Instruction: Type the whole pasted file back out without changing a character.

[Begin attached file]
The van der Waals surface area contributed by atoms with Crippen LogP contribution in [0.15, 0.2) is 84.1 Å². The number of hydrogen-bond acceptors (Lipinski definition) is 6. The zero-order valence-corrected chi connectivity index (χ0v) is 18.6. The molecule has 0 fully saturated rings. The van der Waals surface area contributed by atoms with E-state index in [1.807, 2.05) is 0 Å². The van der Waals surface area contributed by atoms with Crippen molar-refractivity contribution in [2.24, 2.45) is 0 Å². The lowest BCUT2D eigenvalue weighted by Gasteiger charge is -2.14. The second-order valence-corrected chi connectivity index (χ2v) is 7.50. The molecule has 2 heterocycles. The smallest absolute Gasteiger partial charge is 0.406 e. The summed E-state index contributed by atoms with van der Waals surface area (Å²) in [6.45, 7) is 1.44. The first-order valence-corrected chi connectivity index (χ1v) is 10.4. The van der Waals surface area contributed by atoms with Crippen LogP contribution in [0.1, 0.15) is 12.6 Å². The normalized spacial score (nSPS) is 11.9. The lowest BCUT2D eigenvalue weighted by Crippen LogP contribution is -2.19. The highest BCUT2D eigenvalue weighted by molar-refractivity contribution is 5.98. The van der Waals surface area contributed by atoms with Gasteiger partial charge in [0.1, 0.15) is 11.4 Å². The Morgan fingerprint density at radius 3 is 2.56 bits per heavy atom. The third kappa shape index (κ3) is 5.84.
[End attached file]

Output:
The van der Waals surface area contributed by atoms with Crippen LogP contribution in [0.15, 0.2) is 84.1 Å². The number of hydrogen-bond acceptors (Lipinski definition) is 6. The zero-order valence-corrected chi connectivity index (χ0v) is 18.6. The molecule has 0 fully saturated rings. The van der Waals surface area contributed by atoms with E-state index in [1.807, 2.05) is 0 Å². The van der Waals surface area contributed by atoms with Crippen molar-refractivity contribution in [2.24, 2.45) is 0 Å². The lowest BCUT2D eigenvalue weighted by Gasteiger charge is -2.14. The second-order valence-corrected chi connectivity index (χ2v) is 7.50. The molecule has 2 heterocycles. The smallest absolute Gasteiger partial charge is 0.406 e. The summed E-state index contributed by atoms with van der Waals surface area (Å²) in [6.45, 7) is 1.44. The first-order valence-corrected chi connectivity index (χ1v) is 10.4. The van der Waals surface area contributed by atoms with Crippen LogP contribution in [0.1, 0.15) is 12.6 Å². The normalized spacial score (nSPS) is 11.9. The lowest BCUT2D eigenvalue weighted by Crippen LogP contribution is -2.19. The highest BCUT2D eigenvalue weighted by molar-refractivity contribution is 5.98. The van der Waals surface area contributed by atoms with Gasteiger partial charge in [0.1, 0.15) is 11.4 Å². The Morgan fingerprint density at radius 3 is 2.56 bits per heavy atom. The third kappa shape index (κ3) is 5.84.